• Just a thought… but cameras on bikes could perhaps mean less motars?

    • David9482

      Good possible idea… but I don’t know about you, but I can’t watch a bike race with those cameras. They shake so much, it makes you sick. Plus, it’s a really bad vantage point.

      With that being said, motorbike cameras have things called lenses. It blows me away that media moto’s ever get within 20-30 feet of the riders because the lenses have zoom functions. For those media that don’t know what a zoom function is, it means you have zero reason ever to get close enough for contact with a rider. I’m being very sarcastic, and I apologise, but the fewer the motorbikes the better.

      • velocite

        Except that from the spectator’s point of view the more camera motos the better – and if you’re depending on a long lens to get close you’re restricted to a front or rear view only. No close ups of derailleurs or injuries, for example. Robbie McEwen on a moto during the Cadel Evans race was terrific, I thought. More moto ettiquette, more rider skill and more rider vetting is the way to go, no?

        • marcus_moore

          A lot of the moto riders are gendarme / motorbike cops rolling through the bunch to close the side roads – hence the number of bikes going through the bunch.
          That being said, the number of motos around Kuznetsov while he was solo on Gent-Wevelgem was over the top.

          • velocite

            I’ve neither been in nor organized a road race, so this is an armchair idea. But insofar as gendarme motos clearly do need to routinely leapfrog the peleton in a rolling road closure, should there be more formality in the process by which this occurs? For example, if the peleton passing opportunity is necessarily difficult, could the race be neutralized in some way? The problem would of course be the maintenance of gaps. Or some kind of audible signal for the duration of the manoevre?

            • De Mac

              There are only limited numbers of police motos and a LOT of crossroads / intersections passed during professional bike races, which means they will always have to leap-frog the peloton, they use their horns / sirens, but the number of peloton-passes obviously increases risk.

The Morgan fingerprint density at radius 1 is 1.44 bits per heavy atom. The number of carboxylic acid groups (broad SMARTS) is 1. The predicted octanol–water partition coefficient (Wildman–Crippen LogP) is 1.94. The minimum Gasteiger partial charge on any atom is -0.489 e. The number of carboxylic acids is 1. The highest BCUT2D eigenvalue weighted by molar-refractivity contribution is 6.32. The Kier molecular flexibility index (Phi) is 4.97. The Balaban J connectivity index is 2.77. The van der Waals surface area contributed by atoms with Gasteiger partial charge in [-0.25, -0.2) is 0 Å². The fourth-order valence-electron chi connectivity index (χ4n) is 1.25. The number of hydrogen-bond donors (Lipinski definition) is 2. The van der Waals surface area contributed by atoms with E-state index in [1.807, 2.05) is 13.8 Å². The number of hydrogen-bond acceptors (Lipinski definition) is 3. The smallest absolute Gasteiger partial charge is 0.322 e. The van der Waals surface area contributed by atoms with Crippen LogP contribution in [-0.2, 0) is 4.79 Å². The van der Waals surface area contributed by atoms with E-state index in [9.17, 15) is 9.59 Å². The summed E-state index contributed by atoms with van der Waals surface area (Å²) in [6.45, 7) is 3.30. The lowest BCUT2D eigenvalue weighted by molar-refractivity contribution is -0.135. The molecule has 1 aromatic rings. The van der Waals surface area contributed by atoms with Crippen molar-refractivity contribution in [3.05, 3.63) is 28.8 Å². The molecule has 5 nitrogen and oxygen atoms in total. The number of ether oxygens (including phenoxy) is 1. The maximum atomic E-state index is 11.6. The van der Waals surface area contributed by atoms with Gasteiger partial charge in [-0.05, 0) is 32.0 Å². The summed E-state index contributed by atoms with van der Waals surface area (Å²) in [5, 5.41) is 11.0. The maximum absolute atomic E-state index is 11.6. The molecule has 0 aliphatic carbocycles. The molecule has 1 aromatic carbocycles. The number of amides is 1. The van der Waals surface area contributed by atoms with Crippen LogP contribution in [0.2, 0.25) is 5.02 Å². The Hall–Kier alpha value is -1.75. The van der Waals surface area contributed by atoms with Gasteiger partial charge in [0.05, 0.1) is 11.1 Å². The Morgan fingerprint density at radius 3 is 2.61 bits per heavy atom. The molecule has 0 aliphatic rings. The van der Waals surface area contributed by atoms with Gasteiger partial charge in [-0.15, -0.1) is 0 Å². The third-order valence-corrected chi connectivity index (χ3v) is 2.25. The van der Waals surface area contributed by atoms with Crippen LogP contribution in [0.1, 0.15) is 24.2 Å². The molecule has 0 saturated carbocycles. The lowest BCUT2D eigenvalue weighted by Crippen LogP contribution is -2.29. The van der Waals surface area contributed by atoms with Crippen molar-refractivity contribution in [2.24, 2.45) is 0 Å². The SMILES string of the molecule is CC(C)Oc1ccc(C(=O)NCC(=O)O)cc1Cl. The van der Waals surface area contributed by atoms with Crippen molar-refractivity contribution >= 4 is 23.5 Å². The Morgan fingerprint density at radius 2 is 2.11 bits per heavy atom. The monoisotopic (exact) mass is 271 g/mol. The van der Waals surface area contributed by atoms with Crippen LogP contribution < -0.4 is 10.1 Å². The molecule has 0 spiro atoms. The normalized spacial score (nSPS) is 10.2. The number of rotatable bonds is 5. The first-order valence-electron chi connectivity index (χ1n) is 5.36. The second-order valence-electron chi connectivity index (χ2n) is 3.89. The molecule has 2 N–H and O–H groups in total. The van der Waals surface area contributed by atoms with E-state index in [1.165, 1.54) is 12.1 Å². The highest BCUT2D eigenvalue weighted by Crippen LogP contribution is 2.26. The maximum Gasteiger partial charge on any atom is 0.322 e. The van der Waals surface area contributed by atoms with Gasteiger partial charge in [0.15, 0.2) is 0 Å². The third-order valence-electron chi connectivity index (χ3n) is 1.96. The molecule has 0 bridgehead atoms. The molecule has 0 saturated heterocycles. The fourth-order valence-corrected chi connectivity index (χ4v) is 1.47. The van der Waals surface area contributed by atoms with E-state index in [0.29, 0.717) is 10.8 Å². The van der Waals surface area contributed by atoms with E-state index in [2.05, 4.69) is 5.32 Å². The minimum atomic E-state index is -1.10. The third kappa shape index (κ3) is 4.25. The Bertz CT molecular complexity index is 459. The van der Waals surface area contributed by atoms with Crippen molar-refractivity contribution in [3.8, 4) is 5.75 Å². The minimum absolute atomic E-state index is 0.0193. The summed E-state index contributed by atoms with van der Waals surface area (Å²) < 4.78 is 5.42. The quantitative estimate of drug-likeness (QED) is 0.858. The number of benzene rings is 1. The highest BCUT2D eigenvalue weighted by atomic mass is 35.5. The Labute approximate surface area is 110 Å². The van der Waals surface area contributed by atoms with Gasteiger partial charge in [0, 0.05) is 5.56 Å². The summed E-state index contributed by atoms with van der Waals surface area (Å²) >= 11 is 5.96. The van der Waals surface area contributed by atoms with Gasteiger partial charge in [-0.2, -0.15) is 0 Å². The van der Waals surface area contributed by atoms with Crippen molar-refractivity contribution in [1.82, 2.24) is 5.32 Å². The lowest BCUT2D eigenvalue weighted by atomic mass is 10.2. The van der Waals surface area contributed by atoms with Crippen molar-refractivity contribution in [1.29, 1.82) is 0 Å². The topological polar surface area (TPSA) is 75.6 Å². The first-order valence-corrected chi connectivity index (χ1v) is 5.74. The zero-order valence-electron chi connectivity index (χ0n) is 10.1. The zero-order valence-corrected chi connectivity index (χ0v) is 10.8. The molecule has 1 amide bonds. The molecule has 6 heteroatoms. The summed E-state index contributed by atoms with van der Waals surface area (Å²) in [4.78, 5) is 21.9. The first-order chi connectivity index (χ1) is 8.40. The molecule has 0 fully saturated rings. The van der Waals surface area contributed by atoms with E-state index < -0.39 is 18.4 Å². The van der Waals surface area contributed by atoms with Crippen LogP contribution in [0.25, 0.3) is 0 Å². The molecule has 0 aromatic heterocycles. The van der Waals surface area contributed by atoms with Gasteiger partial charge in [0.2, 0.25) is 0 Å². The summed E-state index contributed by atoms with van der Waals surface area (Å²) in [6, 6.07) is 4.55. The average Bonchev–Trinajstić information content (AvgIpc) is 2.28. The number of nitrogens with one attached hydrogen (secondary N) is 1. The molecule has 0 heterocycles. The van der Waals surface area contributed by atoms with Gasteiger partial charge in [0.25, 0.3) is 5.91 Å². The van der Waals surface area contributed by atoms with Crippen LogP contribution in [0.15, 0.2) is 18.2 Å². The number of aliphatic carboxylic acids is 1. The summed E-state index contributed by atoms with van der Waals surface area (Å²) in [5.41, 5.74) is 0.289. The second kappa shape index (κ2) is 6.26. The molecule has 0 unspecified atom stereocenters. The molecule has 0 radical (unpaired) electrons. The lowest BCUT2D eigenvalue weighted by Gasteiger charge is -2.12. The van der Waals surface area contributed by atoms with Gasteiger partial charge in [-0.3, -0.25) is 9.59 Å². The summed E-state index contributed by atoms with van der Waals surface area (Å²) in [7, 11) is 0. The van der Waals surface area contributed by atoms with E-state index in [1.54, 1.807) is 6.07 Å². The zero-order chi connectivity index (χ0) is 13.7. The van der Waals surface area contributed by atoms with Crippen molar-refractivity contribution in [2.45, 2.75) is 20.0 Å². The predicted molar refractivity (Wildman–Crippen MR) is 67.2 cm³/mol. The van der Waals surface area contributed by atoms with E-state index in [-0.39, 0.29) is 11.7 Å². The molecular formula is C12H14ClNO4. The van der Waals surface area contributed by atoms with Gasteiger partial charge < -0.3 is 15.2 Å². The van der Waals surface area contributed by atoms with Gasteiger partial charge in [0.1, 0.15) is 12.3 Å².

• velocite

                I understand that. I was suggesting that the possibility of introducing a formal protocol for the leapfrogging process. For example signal the start and end of each leapfrog, so that within the defined period the peleton leaves room for it and it cab be accomplished quickly and safely.

                • De Mac

                  I get what you’re saying and it does make sense, but the dynamics of a race – breakaways, split-bunches, team cars, race officials, medicos, cameras, etc on the road might not permit such formal measures, or enable them to be ‘timed.’

                • Dave

                  It unfortunately needs to be done almost constantly, to seal off every little side street.

                  Well-organised races already proactively regulate traffic coming through when it is known that there’s a wider road coming up soon.

                • Abdu

                  Absolutely, good idea. At the race start, the Motos are briefed and issued maps showing the red zones where they can’t overtake. Add that to a maximum speed when overtaking.

      • Robert Merkel

        Not that this justifies putting riders at risk to get a shot…but you can’t exactly replicate the effects of getting close to your subject by shooting from further away with a telephoto lens.

        See this site for a (non-cycling) explanation:

        https://www.slrlounge.com/lens-compression/

    • Connor

      Nice! An elegant and simple solution….probably would give a better viewing experience too.

      • Dave

        Late night programming featuring a screen full of scantily-covered buttocks would be something that SBS has plenty of previous experience with.

    • jules

      Make the motos wear lycra only. Cruel but effective

      • Dave

        We could make it entry #38 on the list of problems that can be improved with the liberal application of a taser.

  • Alex Mgy

    i’am always surprised with the secret pro by the tendency he has to excuse some people and to accuse others. What about the riders who said Demare didn’t cheat? Nibali’s a cheater but not all of his friends who were present during the armstrong’s years, come on. Stop being secret, come public. It’s nice to tell us what there is behind the curtain but it’s to easy to make this kind of statements, i still like Lotto-Soudal but…

    • Remember, we were the ones to ask him to write for us under anonymity. He didn’t come to us begging to hide behind this pseudonym so he could call out other riders. It’s easier to just keep your mouth shut and mind your own business when you’re a professional athlete. This gives you a backseat into what someone in the peloton is thinking. Take it for what it is…

      • Alex Mgy

        Yes of course i know how it works, it’s just the opinion of one person, i respect that. My point is that he’s more and more foolish and incoherent. The tone he uses is patronizing.

      • Ladders